Now that I'm going through the agonizing, but interesting process of acitivating a natural starter all over again, I'm having more success.  I still haven't got a starter that's ready to use but its well on the way.  I'm so afraid of not ever again having the truly stunning starter I originally had.  I think what I'm trying to impart here is that there is value in trying a 'kamikaze like approach' to your own yeast culture.  Have an assortment of glass/pyrex/duralex bowl and place small quantities of your starter into these, keeping 'the Mother load' safe,  and treat them all differently and see what kind of reaction you get. My 'Mother load' was fed all sorts of flours. I used to throw in all the small leftover amounts to feed her. Kamut, rye, wholemeal, white, etc., and just guessed at water quantities. I went for a thick, firm past which would probably equate to a wet dough.


When it came to preparing a dough for baking, I would place about a cup of starter into a new glass bowl, feed it a cup of flour and add water to make a wet dough. Leave it at room temp. Feed it with about another cup of flour & some water the next day, in the morning. Then before going to bed that night feed it the same way again and use the entire amount in the next morning's loaf.


This would result in about 3+ cups of wildly active starter, 3-4 cups flour and  1 1/2 tablespoons of sea salt  being mixed together and kneaded into a very stiff dough that's almost impossible to wok (work it any way!). Then gradually knead in 1 - 1 1/2 cups of spring water, or as much water as the dough will take before starting to become too sticky to work with. I just add as much water as possible and find it makes a superior loaf.  By kneading the dough very dry at first, the gluten forms a provisional bond that will stop the dough sticking to your fingers and driving you absolutely potty by being impossible to work with or remove from your person.!.!!. Allow to rise in the oven with the oven light on for 1 hr. Gently knock down a little and shape. Allow to rise on a tray, or pizza tray perforated with holes (put aluminium foil under the tray to cope with the dough that expands through the holes) in the oven again for 6 - 7 hrs. rempove from the oven and keep in a warm place. Preheat the oven to 230 C  and bake 15 minutes with steam. Turn oven down to 200 C and bake for a further 45 mins.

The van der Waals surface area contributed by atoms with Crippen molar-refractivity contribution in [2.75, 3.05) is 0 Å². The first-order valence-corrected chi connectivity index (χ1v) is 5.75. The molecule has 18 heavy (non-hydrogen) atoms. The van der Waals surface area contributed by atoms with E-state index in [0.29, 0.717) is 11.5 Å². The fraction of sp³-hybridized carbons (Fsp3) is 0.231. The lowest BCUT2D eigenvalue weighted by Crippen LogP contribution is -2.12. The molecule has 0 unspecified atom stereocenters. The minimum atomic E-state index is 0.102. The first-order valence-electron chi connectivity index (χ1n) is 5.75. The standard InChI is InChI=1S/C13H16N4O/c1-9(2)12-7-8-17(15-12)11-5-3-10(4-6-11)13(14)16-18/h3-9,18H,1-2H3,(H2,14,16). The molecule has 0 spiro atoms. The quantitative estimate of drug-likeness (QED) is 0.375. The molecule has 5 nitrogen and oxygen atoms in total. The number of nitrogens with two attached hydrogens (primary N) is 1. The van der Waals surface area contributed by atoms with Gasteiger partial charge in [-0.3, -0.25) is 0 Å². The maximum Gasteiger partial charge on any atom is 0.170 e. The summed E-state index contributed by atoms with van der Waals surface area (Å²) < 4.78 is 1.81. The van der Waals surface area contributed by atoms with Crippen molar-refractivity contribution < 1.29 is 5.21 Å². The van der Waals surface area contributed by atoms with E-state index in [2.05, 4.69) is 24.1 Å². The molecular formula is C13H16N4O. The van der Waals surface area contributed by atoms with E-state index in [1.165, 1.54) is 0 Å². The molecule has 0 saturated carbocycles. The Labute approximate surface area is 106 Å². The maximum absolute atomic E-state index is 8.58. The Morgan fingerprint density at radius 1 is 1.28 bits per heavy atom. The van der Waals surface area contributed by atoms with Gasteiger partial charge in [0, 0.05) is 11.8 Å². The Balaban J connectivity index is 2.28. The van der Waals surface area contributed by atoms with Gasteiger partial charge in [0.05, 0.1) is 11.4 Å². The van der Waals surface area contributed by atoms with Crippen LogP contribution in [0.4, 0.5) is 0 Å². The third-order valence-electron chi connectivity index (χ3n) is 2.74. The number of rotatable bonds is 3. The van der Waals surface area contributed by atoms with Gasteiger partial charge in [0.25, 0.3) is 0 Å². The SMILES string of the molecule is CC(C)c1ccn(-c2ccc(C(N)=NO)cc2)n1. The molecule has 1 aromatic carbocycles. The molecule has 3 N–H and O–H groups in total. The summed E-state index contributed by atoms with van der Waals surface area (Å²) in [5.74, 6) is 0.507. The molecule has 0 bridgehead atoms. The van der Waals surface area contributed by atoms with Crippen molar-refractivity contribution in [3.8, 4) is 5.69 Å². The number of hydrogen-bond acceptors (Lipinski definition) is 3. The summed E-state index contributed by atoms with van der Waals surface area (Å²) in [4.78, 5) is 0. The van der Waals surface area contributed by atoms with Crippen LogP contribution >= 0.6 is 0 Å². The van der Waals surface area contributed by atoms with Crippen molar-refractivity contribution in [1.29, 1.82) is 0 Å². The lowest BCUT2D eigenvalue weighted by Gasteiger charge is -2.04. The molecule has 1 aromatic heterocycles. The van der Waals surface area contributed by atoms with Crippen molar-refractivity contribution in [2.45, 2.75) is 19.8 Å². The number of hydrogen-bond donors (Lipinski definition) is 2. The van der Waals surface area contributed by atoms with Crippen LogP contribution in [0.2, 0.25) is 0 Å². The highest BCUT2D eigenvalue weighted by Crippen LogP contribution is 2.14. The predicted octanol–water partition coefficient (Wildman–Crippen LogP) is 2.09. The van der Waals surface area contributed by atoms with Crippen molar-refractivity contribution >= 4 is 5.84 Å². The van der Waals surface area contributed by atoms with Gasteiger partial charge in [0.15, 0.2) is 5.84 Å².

I found this worked perfectly for my particular culture created in an Australian season of Spring.  I hope it may illustrate the fact that it isn't necessary to be so precise in your approach to something that is living and breathing, and somehting that exists in variations all over the world.  Happy nurturing! Happy baking! Feed your spirit and your soul!  Bye

marieJ's picture
marieJ

Please note in the my above suggestions - please remove the foil from under the base of the pizza tray before baking. 


Thanks. Cheers!

marieJ's picture
marieJ

Hello Djehuty!


Once my sourdough starter was up and running, I kept it regularly well fed and at room temperature for about 3-4 days.  It was wonderfully active and rapidly doubling in size after each feeding. After this time I then gave it a good feed and put it into the fridge. It had become so strong and active it continued to double in bulk in the fridge.  From this point on I always keep it in the fridge. I build up my loaves 2-3 days in advance. I do this by taking some of the starter out of the Mother starter and putting it into it's own fresh bowl (about a cupful). I then feed it at room temp regurly over the nest 2-3 days before incorporating the whole lot into the new loaf's dough. The Mother starter stays in the fridge.  This haas worked well for me.  I hope you find this helpful. Cheers!